Posts Tagged 'Arik Einstein'

Said It Before: Tisha B’Av and Ani V’Ata

This Shabbat is Shabbat Hazon with the vision of the destruction. Tisha B’Av, the annual fast day commemorating the destruction of both Temples in Jerusalem and our subsequent exile from Israel, is Sunday. According to tradition this day was started due to the sin of the twelve spies (Mishnah Taanit 4:6). The Israelites wept over the false report of the ten spies and in turn this day has become a day of weeping and misfortune.

In his amazing book Em HaBanim Semeichah Rabbi Yisachar Shlomo Teichtal refutes the anti- Zionism of his Satmar Hungarian Orthodox upbringing and beautifully lays out a vision of redemption realized in a Jewish State of Israel. There he writes:

Our mentor, the Ari z”l, revealed to his disciple , Rabbi Chayim Vital z”l , that when one chooses a mitzvah for which a certain tzaddik sacrificed himself, the soul of that tzadikk comes to his aid. The author of Midrash Shmuel once entered the study hall and [the soul of] the Ari HaKadosh stood before him, as is well known. The same is true today. Yehoshua and Calev sacrificed themselves for aliyah. The entire Jewish nation wanted to stone them, but they said, Let us go up (Numbers 13:30). Similarly, if we sacrifice ourselves for aliyah, the souls of Yehoshua and Calev will come to our aid. This is as clear and true as the Torah of Moshe from the Almighty”.( Em HaBanim Semeichah) 

I was thinking about this deep Torah of Rabbi Teichtal when listening to Arik Einstein’s iconic Ani V’Ata. There he sings:

Ani V'Ata -You and I- We will change the world
You and I- then everyone will come
Others have said it before
It does not matter - You and I will change the world. ( Ani V'Ata)

The entire song assumes that two people can change the world. This echoes the words of Margaret Mead when she said, “Never doubt that a small group of thoughtful, committed citizens can change the world; indeed, it’s the only thing that ever has.” But who are the other who have said it before?

Is it possible that the partnership was none other than Yehoshua and Calev. For most of Jewish history we have lamented our having ignored these voices. On one level Einstein is urging us to move past the tragedy of the spies to have hope. On another level he is inviting us to move past the idea of just having hoping for 2000 years. The Modern Jewish State is far from perfect, but it surely not just a dream. Ani V’Ata is a call to action. Will we be like the 10 bad spies or will we answer the call of Tisha B’Av? will you and I move from optimism to activism?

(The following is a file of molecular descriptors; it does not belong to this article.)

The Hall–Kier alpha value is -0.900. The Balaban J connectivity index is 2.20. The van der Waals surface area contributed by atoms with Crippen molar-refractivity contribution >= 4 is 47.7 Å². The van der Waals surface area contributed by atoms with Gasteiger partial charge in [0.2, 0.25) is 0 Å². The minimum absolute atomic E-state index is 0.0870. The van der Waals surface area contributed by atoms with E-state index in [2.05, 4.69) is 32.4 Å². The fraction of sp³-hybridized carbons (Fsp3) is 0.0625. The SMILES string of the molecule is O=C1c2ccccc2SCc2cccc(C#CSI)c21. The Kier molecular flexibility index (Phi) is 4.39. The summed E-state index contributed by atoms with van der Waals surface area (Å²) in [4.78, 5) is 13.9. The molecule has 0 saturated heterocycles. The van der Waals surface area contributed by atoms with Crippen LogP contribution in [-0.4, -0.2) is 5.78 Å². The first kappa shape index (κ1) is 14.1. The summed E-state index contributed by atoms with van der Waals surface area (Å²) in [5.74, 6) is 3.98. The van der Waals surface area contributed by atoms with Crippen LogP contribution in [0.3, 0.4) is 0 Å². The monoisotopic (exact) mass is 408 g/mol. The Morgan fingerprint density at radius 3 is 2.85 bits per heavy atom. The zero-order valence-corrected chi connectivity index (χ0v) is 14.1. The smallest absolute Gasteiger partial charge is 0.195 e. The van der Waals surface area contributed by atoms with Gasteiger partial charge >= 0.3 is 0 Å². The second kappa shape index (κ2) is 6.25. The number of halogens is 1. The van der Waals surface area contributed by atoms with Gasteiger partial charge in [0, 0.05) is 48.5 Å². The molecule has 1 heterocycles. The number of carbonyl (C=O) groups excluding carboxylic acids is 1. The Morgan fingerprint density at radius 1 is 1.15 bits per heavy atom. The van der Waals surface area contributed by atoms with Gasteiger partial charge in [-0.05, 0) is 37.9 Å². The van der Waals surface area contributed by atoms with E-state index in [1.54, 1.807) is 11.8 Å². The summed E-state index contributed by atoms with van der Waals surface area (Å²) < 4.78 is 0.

Other post on Rabbi Yisachar Shlomo Teichtal

You and I, We Will Change the World

Tomorrow on Yom Ha’atzmaut, Israel’s Independence Day, I’ll be thinking about Arik Einstein z”l.  Einstein, who passed away at the end of 2013, was from Israel’s “Greatest Generation” that built the country. His 1971 classic song Ani Ve’ata became the anthem of optimism for a young nation.  I do not recall ever learning the song for the first time, but I am sure it was at camp. It is strange how knowing something by heart means that you hardly ever give it any thought. Inspired by his passing, I decided to take a closer look at this song.

What did Einstein mean when he wrote “You and I, we will change the world”? Why does he need someone else to help him make change in the world? It is popularly understood that we need large groups of people to make change in the world.  About this conception the cultural anthropologist Margaret Mead once said, “Never doubt that a small group of thoughtful, committed, citizens can change the world. Indeed, it is the only thing that ever has.” In terms of bringing about change, quality is more important than quantity, but we always benefit from partnership and support. In the wake of Yom Hazikaron, Israel’s Memorial Day, and in celebration of Yom Ha’atzmaut we take pause to think about the founders of the state. That small group of people jumped in where others had just talked about it and made the modern miracle of the rebirth of a State of Israel a reality. The sacrifices were serious, but it is noteworthy that none of them did it by themselves.

It was at summer camp where I first formed my connection to the Israel. It was also there that I forged a relationship with a small group of people that thought “You and I, we will change the world.” Maybe a meaningful thing to do on Yom Ha’atzmaut would be to reconnect with your bunk age group. It might be time for a check in to see where we can support each other in making the world a better place.

For a longer study of the song Ani Ve’Ata see here.

Reposted from Canteen.

 


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